- Unpaid overtime or minimum wages under the FLSA
- Liability to the state for unemployment compensation insurance tax
- Expenses incurred under the common law for a work-related injury, due to the failure to carry workers’ compensation insurance
- The employer’s amount owed on the employee’s Social Security taxes, plus what is owed by the employee, in addition to the interest on the entire amount, due to the failure to withhold
To determine whether an independent contractor relationship exists, one must look to the common law,61 the IRS code, National Labor Relations Board (NLRB) cases, decisions under the FLSA, state agencies’ positions on workers’ compensation coverage, and liability for unemployment insurance. Most of these agencies use either all or part of the common law definition, but some put more stress on certain factors than others. For example, the NLRB looks only at the control factor, whereas the IRS looks to see whether or not it was a businesslike operation.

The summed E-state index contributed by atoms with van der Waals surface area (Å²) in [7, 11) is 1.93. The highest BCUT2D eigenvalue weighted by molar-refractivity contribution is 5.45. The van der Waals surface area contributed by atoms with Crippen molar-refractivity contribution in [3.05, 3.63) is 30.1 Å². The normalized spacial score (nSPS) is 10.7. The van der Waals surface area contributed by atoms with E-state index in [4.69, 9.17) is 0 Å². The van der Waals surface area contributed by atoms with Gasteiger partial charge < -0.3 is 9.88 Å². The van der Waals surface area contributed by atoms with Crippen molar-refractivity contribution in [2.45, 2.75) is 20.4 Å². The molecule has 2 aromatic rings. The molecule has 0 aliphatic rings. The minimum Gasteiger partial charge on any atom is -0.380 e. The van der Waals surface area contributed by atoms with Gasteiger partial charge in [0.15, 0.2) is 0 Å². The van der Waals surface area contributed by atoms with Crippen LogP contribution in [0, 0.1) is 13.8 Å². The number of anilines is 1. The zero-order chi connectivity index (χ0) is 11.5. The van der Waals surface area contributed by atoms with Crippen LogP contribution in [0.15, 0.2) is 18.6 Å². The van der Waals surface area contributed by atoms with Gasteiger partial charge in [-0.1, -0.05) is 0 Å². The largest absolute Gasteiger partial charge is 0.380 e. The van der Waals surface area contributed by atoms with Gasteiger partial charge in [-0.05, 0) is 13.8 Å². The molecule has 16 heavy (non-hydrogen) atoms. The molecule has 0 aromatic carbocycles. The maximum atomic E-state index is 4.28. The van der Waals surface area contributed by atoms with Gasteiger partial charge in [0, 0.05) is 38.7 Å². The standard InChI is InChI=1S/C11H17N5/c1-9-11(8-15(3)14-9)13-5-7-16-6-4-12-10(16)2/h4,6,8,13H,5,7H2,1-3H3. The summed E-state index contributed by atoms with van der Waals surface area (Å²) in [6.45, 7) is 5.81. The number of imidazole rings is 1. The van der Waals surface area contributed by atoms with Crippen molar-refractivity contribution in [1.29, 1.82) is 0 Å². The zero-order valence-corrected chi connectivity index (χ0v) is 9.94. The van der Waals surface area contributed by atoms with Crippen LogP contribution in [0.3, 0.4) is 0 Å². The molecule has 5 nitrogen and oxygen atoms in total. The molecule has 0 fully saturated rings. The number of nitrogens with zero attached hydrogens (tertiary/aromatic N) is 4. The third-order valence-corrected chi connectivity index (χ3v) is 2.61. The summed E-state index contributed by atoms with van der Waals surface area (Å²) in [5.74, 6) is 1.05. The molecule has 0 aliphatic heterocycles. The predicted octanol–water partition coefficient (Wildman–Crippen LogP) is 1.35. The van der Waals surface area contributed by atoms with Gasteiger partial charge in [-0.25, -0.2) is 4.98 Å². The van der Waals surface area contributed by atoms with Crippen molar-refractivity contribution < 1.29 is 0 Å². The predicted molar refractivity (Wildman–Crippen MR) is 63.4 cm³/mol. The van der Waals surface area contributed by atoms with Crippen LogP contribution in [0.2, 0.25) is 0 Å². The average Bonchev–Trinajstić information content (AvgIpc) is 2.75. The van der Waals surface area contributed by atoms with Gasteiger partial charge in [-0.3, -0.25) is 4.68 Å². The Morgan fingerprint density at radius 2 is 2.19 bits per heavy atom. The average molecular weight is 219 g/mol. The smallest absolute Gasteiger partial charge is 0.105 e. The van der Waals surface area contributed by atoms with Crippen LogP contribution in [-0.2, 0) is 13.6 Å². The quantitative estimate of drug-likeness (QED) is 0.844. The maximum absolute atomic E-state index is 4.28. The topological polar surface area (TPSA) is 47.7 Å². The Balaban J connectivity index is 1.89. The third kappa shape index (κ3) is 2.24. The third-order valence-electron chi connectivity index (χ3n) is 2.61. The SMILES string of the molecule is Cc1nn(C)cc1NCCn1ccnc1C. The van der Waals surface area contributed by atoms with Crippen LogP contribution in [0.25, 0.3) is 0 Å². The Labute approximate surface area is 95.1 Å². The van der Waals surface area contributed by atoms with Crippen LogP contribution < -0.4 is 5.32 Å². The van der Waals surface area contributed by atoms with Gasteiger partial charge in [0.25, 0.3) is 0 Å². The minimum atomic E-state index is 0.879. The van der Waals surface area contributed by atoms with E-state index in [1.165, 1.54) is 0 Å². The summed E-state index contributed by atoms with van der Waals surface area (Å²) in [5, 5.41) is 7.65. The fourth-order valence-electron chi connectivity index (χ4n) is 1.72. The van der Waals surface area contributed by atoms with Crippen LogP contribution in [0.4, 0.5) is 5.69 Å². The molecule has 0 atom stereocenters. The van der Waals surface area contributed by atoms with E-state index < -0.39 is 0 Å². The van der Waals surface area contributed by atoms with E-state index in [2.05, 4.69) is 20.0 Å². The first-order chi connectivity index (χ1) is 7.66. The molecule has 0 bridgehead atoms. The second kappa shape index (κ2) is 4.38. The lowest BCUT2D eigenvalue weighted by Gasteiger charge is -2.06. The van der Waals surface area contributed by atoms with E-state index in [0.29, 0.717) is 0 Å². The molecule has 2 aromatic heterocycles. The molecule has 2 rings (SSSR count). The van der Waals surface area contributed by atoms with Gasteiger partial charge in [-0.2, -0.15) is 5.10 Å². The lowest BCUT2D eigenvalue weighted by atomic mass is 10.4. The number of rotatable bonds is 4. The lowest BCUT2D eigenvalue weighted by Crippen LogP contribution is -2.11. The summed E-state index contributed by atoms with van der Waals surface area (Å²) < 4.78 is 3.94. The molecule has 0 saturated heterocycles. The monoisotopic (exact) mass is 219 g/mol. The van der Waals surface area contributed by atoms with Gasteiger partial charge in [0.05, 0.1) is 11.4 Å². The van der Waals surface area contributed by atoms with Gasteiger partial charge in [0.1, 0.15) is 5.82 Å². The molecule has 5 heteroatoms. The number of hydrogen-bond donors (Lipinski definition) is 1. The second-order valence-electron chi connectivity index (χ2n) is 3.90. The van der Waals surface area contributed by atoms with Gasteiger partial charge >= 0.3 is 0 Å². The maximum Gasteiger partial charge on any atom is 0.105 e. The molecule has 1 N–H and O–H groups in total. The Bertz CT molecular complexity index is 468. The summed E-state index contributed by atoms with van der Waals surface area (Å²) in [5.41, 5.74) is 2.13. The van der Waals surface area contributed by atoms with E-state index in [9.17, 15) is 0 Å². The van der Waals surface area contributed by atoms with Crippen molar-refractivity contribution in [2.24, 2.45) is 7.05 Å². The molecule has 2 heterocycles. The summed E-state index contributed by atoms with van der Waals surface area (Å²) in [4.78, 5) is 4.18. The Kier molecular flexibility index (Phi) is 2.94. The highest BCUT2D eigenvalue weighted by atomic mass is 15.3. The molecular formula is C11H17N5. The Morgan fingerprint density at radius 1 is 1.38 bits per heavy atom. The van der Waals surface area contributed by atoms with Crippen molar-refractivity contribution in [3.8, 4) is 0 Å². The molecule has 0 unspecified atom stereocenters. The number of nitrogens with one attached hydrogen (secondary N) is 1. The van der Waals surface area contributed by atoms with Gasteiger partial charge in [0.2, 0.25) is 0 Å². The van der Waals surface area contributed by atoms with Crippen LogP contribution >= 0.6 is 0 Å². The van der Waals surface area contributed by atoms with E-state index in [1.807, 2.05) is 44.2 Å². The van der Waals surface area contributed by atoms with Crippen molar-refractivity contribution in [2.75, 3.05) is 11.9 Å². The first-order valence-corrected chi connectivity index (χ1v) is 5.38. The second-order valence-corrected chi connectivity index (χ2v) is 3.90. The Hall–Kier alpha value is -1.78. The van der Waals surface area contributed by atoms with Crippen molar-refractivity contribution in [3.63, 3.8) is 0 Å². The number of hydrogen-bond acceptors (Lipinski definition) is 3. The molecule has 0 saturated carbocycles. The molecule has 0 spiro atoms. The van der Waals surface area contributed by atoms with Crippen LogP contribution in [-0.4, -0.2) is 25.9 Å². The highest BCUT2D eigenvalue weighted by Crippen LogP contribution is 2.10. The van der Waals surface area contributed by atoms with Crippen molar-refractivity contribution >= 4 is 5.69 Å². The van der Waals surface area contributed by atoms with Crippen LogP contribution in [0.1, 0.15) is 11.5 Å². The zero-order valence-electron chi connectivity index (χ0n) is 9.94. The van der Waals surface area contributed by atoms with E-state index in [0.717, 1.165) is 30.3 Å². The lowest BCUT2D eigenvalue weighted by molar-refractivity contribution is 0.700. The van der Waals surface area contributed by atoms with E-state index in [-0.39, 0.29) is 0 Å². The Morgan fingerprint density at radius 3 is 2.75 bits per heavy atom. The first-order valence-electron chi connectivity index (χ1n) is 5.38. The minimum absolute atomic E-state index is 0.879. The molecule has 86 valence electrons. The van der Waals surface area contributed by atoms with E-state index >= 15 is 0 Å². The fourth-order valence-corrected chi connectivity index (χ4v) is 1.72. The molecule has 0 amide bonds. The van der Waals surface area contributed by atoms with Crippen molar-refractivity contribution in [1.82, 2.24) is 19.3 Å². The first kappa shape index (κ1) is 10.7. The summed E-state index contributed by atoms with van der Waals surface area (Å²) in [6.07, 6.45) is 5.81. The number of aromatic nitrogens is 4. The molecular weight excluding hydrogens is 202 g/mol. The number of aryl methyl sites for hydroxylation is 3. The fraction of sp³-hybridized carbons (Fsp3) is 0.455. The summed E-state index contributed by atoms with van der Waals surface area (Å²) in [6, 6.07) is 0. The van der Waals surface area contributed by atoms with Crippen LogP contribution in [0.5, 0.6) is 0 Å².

The courts have said on numerous occasions that no one element establishes an independent contractor relationship.62 The historic base for determining if such a relationship exists comes from the law of agency. An attempt to define the distinction between an employee and an independent contractor was made by the Restatement of the Law of Agency (2nd, Sect. 220), which stated:
- While an employee acts under the direction and control of the employer, an independent contractor contracts to produce a certain result and has full control over the means and methods that shall be used in producing the result. He is usually said to carry on an independent business.
In Nationwide Mutual Ins. Co. v. Darden, 12 S.Ct. 1344 (1992), the Court held that an individual is an employee under the Employment Retirement Income Security Act (ERISA) unless Congress says otherwise. The Court used the common law person agency principle in determining whether there was an independent contractor. Under ERISA, the Court in Darden listed the factors to be considered when determining whether there is an independent contractor or employee relationship. The Court pointed out (at 1349) that no one factor is decisive.